KOMO-TV found itself in the extraordinary situation of covering a major news story while dealing with a tragedy tied to its news operation.
KOMO staff members reported that the fireball from the crashed copter could be seen from their newsroom. They said that an hour after the crash, staff members remained dazed, some sitting at their desks with their heads in their hands.
Kelly Koopmans, reporter-anchor for KOMO-TV, said she was sitting at her desk, about 75 yards from the crash scene, and first heard a loud rumble that she thought might be coming from a nearby construction site.
But the noise continued increasing. “It was so loud and so close, you had to know something had gone terribly, terribly wrong,” she said.
Rushing to the window, she saw an explosion of billowing flames and a thick plume of black smoke streaming up alongside the Space Needle.
Kris Reynolds, an independent construction worker who keeps his supplies at an nearby office, said he was walking in when he saw the helicopter taking off out of the corner of his eye.
“Oh, look, the helicopter’s taking off again,” he said he thought.
Reynolds said he turned to look and saw the helicopter rise a few feet in the air, tilt sideways and then lurch down over the edge of the building.
Five seconds later, he said, he saw a fireball rise from the street.
“Then the street went on fire and everything went crazy,” he said.
Daniel Gonzalez, a 22-year-old student at Seattle Central Community College whose father works in the Fisher Plaza building as a news producer at Univision, said he was smoking a cigarette outside the building when he heard the helicopter engine, then 15 seconds later heard a huge crash.
He said he heard the “ding, ding, ding” of a rotor hitting the ground and then, five seconds later, saw a fireball.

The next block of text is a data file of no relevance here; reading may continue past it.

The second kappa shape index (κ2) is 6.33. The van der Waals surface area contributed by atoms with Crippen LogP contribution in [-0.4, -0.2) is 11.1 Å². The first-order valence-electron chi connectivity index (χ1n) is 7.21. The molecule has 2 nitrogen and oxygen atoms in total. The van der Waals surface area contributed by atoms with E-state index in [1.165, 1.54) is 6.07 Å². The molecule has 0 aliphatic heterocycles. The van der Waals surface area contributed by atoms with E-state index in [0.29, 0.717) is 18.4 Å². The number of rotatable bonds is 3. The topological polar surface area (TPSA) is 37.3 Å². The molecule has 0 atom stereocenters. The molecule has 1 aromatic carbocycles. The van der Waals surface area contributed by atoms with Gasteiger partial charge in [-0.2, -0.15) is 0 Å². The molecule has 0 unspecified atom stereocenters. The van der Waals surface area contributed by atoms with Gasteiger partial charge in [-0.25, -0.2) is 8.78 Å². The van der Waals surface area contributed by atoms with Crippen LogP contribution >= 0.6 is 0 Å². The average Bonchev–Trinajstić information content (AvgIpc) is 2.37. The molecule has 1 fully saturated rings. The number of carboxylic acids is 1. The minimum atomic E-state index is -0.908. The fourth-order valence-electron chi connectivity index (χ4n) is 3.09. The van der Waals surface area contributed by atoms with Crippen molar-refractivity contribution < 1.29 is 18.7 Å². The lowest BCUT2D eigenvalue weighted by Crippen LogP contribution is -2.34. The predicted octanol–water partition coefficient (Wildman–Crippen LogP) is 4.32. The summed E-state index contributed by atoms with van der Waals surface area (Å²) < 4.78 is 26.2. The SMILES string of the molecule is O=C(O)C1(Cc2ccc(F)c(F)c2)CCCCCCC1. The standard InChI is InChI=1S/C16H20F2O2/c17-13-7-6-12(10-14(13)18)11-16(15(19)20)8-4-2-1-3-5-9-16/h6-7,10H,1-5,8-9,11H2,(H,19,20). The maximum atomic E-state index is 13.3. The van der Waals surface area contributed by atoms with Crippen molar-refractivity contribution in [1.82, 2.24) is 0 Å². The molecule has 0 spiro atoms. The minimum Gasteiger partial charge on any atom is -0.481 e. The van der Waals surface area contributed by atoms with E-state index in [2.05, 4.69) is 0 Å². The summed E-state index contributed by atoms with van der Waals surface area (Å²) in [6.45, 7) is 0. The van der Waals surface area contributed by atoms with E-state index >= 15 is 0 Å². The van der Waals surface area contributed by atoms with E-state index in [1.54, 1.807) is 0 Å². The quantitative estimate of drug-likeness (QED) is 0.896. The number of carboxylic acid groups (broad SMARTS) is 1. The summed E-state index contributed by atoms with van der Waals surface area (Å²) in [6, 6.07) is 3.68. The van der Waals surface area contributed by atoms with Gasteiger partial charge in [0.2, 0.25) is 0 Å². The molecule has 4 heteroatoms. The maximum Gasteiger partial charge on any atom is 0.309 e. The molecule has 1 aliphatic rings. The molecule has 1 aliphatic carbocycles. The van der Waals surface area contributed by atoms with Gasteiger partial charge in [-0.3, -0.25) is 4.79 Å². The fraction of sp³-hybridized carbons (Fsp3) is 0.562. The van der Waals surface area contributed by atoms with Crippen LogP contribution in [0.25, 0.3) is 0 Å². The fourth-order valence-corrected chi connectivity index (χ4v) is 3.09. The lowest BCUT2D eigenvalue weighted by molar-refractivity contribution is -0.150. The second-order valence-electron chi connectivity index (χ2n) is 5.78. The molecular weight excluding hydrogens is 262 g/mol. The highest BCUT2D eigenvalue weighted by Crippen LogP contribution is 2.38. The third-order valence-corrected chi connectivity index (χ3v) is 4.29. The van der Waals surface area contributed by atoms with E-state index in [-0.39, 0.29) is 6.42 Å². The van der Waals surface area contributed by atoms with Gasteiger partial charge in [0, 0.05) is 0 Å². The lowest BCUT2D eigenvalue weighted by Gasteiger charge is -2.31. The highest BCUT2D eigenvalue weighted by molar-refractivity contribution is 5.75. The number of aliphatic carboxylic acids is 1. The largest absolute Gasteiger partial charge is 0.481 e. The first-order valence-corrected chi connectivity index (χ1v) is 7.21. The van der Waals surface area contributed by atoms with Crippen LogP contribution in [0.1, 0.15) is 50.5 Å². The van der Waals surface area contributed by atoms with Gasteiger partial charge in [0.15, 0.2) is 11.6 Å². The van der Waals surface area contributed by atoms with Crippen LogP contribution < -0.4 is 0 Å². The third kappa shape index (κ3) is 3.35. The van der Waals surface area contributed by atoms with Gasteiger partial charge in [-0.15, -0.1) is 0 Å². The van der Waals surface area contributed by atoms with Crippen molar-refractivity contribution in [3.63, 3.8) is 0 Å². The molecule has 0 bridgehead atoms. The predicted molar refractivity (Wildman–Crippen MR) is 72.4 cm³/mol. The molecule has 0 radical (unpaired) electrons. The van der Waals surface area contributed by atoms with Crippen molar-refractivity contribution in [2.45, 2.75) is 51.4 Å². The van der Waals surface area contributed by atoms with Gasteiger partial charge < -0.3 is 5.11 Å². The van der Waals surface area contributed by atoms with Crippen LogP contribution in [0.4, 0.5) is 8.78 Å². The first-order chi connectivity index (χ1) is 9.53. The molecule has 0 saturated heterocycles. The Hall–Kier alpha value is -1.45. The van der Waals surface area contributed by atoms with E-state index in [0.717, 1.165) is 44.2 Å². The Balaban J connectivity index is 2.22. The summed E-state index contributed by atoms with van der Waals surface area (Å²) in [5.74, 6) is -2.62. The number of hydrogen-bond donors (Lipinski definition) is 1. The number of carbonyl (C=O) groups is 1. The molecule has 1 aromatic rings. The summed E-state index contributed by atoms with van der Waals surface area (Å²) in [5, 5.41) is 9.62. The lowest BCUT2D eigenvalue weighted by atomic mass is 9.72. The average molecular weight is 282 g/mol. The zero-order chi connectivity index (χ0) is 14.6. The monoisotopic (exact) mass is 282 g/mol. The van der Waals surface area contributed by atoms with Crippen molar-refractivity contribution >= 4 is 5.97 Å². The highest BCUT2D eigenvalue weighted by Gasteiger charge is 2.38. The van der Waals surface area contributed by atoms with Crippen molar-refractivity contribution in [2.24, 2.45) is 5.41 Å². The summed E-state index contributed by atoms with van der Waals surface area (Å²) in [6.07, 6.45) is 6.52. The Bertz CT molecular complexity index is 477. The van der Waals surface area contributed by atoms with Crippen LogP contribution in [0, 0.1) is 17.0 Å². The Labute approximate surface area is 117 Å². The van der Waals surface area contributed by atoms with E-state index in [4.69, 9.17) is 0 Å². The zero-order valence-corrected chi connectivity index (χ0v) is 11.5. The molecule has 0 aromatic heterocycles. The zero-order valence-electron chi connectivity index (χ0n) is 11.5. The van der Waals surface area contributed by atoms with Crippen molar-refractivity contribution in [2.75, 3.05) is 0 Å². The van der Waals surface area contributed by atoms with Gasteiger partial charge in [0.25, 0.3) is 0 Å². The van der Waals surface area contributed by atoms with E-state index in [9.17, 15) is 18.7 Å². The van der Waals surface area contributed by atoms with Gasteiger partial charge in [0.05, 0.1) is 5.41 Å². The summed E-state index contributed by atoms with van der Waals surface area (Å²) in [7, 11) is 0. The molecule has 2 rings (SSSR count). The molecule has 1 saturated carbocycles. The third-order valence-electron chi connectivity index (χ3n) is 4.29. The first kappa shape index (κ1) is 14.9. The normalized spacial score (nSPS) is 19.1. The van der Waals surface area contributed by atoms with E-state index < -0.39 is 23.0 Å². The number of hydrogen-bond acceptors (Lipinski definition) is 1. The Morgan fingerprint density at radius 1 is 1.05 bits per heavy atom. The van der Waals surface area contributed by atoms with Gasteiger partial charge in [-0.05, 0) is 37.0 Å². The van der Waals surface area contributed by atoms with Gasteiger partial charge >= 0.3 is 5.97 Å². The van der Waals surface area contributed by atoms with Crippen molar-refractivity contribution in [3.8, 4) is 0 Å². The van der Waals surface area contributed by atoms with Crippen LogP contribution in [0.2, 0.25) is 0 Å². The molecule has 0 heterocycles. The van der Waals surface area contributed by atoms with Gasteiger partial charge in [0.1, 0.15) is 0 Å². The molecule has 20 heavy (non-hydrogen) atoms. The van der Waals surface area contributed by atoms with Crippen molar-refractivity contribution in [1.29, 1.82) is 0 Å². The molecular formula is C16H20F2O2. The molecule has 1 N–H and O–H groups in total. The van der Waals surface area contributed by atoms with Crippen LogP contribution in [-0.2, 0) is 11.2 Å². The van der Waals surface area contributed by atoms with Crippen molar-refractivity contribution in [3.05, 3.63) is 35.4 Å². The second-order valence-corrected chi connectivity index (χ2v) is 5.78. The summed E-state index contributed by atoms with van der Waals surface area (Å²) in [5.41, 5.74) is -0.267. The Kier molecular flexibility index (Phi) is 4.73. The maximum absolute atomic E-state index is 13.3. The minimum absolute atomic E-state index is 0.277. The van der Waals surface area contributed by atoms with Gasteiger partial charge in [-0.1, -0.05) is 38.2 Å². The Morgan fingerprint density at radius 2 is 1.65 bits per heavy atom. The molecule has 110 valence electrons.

The helicopter landed in the right lane of Broad Street, near the curb, between the red car and silver pickup, Gonzalez said.
He saw a man emerge from the red car, on fire.
Andrew Williams said he was driving to work at the port when the man he was carpooling with noticed something that didn’t look right with a helicopter just in front of them.
Williams said he was right behind the silver pickup.
Debris came flying toward the car and he and his carpooler ducked, Williams said, adding they drove up on the grass and then looked back.
Williams said he saw aviation fuel spew over the street and a man jump out of the pickup and take off running.
He said, “I’m 62, and I’m lucky to be alive. A lot of us are lucky to be alive today.”
KIRO-TV reported it has grounded its news helicopter for a flight safety check.
Addressing the growing use of helicopters and their “unique flight characteristics” is the NTSB’s highest priority in 2014, according to the agency’s website.
The agency said the civil helicopter industry has seen “overwhelming growth and demand” for emergency medical services, law enforcement and electronic news gathering. Sick and dying patients, police emergencies and competitive news gathering create “unique challenges,” not the least of which is pressure on the helicopter operators to fly in difficult conditions, according to the NTSB.
“These and other operation have led to an unacceptably high number of helicopter accidents,” the NTSB says in a fact sheet. “Since 2004, more than 1,600 accident occurred involving helicopters” used as air ambulances, search and rescue and other civil purposes. More than 500 people have died in those crashes, the NTSB said.
(Staff reporters Mike Carter and Lynn Thompson and news researcher Miyoko Wolf contributed to this report.)